Yes, Amazon did a lot of really cool things with disruptive innovation that helped self-publishers. I’m a HUGE fan of disruptive innovation! I think it’s awesome. I’m on record as saying that I think people should ALWAYS adapt new business models to changing technologies rather than try to restrict or destroy them — for instance, the answer to television piracy isn’t “sue people into oblivion,” it’s Hulu. I love it when people do shit like that. I loved the ideas Amazon had from the outset — I was going around telling people it would succeed when the stock price was a nickel and everyone said it was going to go bankrupt the next year. And I love a lot of what Amazon did to help catapult the ebook market into existence. (I don’t like other things it did in doing so, of course, as that is the nature of life — I’m bound to agree with some things and not with others — but I like a lot of it.)
Amazon has done a lot of cool things. It’s also done a lot of shitty things, both as regards ebooks and not. It has some shady business practices. And it’s out for its own self-interests. The fact that it’s done a lot of cool innovation in that self-interest doesn’t make the innovation any less cool — but, you know, it also means I’m not about to give Amazon much of my own personal loyalty.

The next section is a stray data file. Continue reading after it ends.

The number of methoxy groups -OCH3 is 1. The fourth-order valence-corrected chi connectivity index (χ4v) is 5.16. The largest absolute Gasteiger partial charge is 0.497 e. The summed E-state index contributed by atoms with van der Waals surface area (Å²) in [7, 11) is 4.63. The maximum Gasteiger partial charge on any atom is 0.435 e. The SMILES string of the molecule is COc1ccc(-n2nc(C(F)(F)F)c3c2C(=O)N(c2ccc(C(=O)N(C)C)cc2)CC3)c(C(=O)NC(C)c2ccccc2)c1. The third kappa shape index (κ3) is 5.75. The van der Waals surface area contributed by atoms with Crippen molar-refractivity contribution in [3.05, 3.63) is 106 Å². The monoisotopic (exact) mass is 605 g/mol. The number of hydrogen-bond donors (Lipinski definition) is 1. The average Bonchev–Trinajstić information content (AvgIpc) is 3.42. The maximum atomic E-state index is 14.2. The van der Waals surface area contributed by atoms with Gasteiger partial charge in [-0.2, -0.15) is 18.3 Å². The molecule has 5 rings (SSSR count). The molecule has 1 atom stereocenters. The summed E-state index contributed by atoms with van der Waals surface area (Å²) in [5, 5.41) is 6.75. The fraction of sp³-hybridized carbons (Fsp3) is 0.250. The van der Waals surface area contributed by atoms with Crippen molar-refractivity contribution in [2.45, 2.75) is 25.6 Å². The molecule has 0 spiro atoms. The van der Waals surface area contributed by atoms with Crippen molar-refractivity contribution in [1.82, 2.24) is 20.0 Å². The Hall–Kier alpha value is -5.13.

And the fact that I think Amazon has done some really cool things doesn’t change the fact that it scares the shit out of me. My impression of Amazon is that it is unrelentingly competitive: it weakens and gobbles up other markets and does its absolute damnedest to be the only game in town. It’s like the Blob. It wants to absorb the brains of everyone in the world and then control as much of the market of everything as it possibly can.
(Google scares me in much the same way, but at least Google’s PR machine has done a much better job of convincing me it would be a benevolent dictator, which probably speaks well to their PR. Still doesn’t mean I want either company to take over the world.)
What happens if Amazon gains 80, 85, 90 percent of the book market?
I don’t know. I don’t want to know. I don’t think any other authors or publishers want to know, either. I don’t think it would be good for any of us. Because Amazon’s out for Amazon.
If people boycott Amazon because of the ongoing controversy — and let’s be clear, I am not advocating a boycott, nor do I think an effective one to be likely — then what happens?